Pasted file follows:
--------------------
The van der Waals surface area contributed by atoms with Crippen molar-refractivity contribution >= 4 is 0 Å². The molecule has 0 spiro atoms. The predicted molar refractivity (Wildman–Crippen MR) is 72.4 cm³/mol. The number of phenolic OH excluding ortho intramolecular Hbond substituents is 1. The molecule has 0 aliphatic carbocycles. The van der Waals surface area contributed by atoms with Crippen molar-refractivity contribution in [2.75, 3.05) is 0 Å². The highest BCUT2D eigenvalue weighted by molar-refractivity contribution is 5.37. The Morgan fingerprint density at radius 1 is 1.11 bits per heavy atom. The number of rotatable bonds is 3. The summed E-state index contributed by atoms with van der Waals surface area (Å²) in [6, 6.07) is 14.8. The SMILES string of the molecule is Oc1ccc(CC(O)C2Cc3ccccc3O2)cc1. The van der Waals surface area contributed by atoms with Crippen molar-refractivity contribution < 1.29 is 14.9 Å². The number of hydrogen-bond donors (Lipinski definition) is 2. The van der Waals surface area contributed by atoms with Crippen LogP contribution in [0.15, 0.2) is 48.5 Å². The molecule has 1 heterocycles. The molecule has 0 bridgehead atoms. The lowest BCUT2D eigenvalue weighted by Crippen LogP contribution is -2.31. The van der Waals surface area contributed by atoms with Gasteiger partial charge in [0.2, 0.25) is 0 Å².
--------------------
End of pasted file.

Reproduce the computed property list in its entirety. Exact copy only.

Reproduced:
The van der Waals surface area contributed by atoms with Crippen molar-refractivity contribution >= 4 is 0 Å². The molecule has 0 spiro atoms. The predicted molar refractivity (Wildman–Crippen MR) is 72.4 cm³/mol. The number of phenolic OH excluding ortho intramolecular Hbond substituents is 1. The molecule has 0 aliphatic carbocycles. The van der Waals surface area contributed by atoms with Crippen molar-refractivity contribution in [2.75, 3.05) is 0 Å². The highest BCUT2D eigenvalue weighted by molar-refractivity contribution is 5.37. The Morgan fingerprint density at radius 1 is 1.11 bits per heavy atom. The number of rotatable bonds is 3. The summed E-state index contributed by atoms with van der Waals surface area (Å²) in [6, 6.07) is 14.8. The SMILES string of the molecule is Oc1ccc(CC(O)C2Cc3ccccc3O2)cc1. The van der Waals surface area contributed by atoms with Crippen molar-refractivity contribution < 1.29 is 14.9 Å². The number of hydrogen-bond donors (Lipinski definition) is 2. The van der Waals surface area contributed by atoms with Crippen LogP contribution in [0.15, 0.2) is 48.5 Å². The molecule has 1 heterocycles. The molecule has 0 bridgehead atoms. The lowest BCUT2D eigenvalue weighted by Crippen LogP contribution is -2.31. The van der Waals surface area contributed by atoms with Gasteiger partial charge in [0.2, 0.25) is 0 Å².